3% of Delaware high school students (grades 9-12) report they've used cocaine in any form (for example, powder, crack, or freebase) 1 or more times over the course of their lifetime.
3% of Delaware youth (ages 12-17) report using pain relievers in any way not directed by a doctor in the past year.
The good news for those living in Delaware who may be struggling with drug or alcohol addiction is that help is only a few clicks away. We are now more connected than ever and all you have to do is reach out. Delaware is small but mighty, and is awash in resources, whether you just need counseling, a larger community-based approach, or full-on detox services. Just as Delaware was the first to ratify the US constitution, all it takes is the courage to take that one, first, terrifying step-
Delaware State Facts
Delaware Population: 783,525
Law Enforcement Officers in Delaware: 1,878
Delaware Prison Population: 6,900
Delaware Probation Population: 19,995
Violent Crime Rate National Ranking: 9
2004 Federal Drug Seizures in Delaware
Cocaine: 35.0 kgs.
Heroin: 4.6 kgs.
Methamphetamine: 0.0 kgs.
Marijuana: 11.3 kgs.
Ecstasy: 0 tablets
Methamphetamine Laboratories: 3 (DEA, state, and local)
Delaware Drug Situation: Heroin, powder cocaine, crack cocaine, and marijuana are the four most available, popular, and trafficked illegal drugs in Delaware. However, clandestinely manufactured drugs, such as methamphetamine, and club drugs, such as MDMA (ecstasy), are also readily available to users of various ages and socioeconomic backgrounds. While OxyContin appears to be less available, other diverted pharmaceutical drugs remain available to users in Delaware.
Delaware’s largest city, Wilmington, is located on the Interstate 95 corridor, the east coast’s most frequently traveled highway that runs from Boston, through New York City, Philadelphia, and Washington, DC, to Miami. Due to its location and proximity to Philadelphia and New York, Wilmington has become a lower-level source city that is accessible both to trafficking organizations looking to move operations from major cities as well as to distributors from within Delaware and from surrounding areas in southeastern Pennsylvania and Maryland.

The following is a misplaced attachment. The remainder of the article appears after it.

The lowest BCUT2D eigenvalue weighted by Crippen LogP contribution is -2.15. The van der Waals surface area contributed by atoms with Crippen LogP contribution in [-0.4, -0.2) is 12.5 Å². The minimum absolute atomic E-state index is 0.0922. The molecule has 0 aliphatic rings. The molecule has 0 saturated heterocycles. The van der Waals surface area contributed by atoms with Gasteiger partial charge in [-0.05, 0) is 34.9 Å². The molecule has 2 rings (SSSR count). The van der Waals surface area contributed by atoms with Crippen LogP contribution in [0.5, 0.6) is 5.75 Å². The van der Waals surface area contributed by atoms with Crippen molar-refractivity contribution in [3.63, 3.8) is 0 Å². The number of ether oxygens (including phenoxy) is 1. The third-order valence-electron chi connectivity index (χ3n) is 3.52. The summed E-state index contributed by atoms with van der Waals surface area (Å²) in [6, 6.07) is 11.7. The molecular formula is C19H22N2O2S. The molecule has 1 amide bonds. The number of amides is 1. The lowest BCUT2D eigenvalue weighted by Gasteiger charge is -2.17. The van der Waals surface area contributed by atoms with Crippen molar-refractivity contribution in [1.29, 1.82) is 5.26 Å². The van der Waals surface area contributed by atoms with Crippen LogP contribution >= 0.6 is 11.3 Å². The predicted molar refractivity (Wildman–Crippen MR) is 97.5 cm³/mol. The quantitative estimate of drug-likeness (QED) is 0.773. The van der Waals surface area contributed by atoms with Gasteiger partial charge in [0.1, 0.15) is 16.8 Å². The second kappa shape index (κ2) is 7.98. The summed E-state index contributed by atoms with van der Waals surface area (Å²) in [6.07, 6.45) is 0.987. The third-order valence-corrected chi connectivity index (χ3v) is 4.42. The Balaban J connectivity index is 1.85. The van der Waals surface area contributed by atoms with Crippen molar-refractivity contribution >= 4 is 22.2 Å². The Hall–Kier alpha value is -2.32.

Illegal drugs are primarily distributed by Hispanic and African-American groups that are operating in Delaware and selling drugs that are transported into the state from source cities such as Philadelphia and New York. While Philadelphia’s street corner distribution networks are generally considered the main sources of supply for drugs sold to users in Delaware, intelligence indicates that local distribution networks are also directly supplied by trafficking organizations based in New York.
Heroin trafficking and distribution are the DEA Philadelphia Division’s top enforcement priorities, especially as investigations reveal that trafficking organizations, in search of new customers, higher profits, and less law enforcement, are relocating from the inner city neighborhoods of Pennsylvania and New York into Delaware. This trend remains a significant concern to state and local law enforcement, community, and treatment officials.
Another concern to Delaware law enforcement officials is the availability of various drugs to teenagers and young adults during the summer months in Rehoboth Beach. Recent investigations revealed that the influx of visitors to this beach community during the summer results in an increased availability of methamphetamine, MDMA (ecstasy), and GHB to individuals who go to nightclubs or attend rave parties there.
Cocaine in Delaware: Cocaine, in powder and crack forms, remains increasingly available and popular in Delaware. Both forms are available in various quantities to users located both in the inner city neighborhoods of Wilmington as well as in smaller cities and towns across the state. Quantities of powder cocaine are also available to local distributors who convert or “cook” the powder cocaine into crack cocaine. Due to its wide availability and relative ease of use (smoking), the popularity and use of crack cocaine continues to increase in Delaware.
Philadelphia and New York City remain the primary source areas of cocaine distributed in Delaware. While some distributors continue to travel to Philadelphia to purchase cocaine and crack cocaine, distributors also travel to New York to purchase large quantities of powder cocaine for distribution to local users or to “cook” and sell as crack cocaine. However, as with heroin, more recent reports indicate that traffickers and distributors from source areas are moving into Wilmington to distribute large quantities of cocaine.